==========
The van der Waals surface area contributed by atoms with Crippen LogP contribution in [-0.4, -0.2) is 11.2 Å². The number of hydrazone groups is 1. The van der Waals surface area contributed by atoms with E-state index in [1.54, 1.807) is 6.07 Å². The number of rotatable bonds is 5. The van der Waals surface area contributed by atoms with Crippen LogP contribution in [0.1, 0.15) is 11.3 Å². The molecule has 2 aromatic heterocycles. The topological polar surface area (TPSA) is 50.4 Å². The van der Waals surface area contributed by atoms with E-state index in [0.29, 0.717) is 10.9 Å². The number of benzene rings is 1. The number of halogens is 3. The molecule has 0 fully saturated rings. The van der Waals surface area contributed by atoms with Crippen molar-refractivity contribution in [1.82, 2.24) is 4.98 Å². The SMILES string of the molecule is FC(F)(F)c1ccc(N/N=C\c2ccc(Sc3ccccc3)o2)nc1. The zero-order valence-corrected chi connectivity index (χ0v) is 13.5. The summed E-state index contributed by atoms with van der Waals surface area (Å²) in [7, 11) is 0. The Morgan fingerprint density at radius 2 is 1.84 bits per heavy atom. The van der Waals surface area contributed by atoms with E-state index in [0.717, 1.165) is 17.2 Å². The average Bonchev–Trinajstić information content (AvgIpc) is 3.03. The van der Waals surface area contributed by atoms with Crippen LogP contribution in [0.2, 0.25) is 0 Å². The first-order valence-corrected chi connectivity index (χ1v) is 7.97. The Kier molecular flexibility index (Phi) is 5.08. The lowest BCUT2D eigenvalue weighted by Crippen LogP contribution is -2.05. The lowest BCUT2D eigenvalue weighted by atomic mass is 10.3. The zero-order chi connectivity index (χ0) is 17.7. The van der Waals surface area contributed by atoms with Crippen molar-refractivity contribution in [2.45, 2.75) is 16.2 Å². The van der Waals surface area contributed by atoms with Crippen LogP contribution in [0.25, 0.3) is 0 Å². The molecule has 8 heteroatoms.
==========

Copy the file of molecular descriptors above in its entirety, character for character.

The van der Waals surface area contributed by atoms with Crippen LogP contribution in [-0.4, -0.2) is 11.2 Å². The number of hydrazone groups is 1. The van der Waals surface area contributed by atoms with E-state index in [1.54, 1.807) is 6.07 Å². The number of rotatable bonds is 5. The van der Waals surface area contributed by atoms with Crippen LogP contribution in [0.1, 0.15) is 11.3 Å². The molecule has 2 aromatic heterocycles. The topological polar surface area (TPSA) is 50.4 Å². The van der Waals surface area contributed by atoms with E-state index in [0.29, 0.717) is 10.9 Å². The number of benzene rings is 1. The number of halogens is 3. The molecule has 0 fully saturated rings. The van der Waals surface area contributed by atoms with Crippen molar-refractivity contribution in [1.82, 2.24) is 4.98 Å². The SMILES string of the molecule is FC(F)(F)c1ccc(N/N=C\c2ccc(Sc3ccccc3)o2)nc1. The zero-order valence-corrected chi connectivity index (χ0v) is 13.5. The summed E-state index contributed by atoms with van der Waals surface area (Å²) in [7, 11) is 0. The Morgan fingerprint density at radius 2 is 1.84 bits per heavy atom. The van der Waals surface area contributed by atoms with E-state index in [0.717, 1.165) is 17.2 Å². The average Bonchev–Trinajstić information content (AvgIpc) is 3.03. The van der Waals surface area contributed by atoms with Crippen LogP contribution in [0.2, 0.25) is 0 Å². The first-order valence-corrected chi connectivity index (χ1v) is 7.97. The Kier molecular flexibility index (Phi) is 5.08. The lowest BCUT2D eigenvalue weighted by Crippen LogP contribution is -2.05. The lowest BCUT2D eigenvalue weighted by atomic mass is 10.3. The zero-order chi connectivity index (χ0) is 17.7. The van der Waals surface area contributed by atoms with Crippen molar-refractivity contribution in [2.45, 2.75) is 16.2 Å². The van der Waals surface area contributed by atoms with Crippen LogP contribution in [0.25, 0.3) is 0 Å². The molecule has 8 heteroatoms.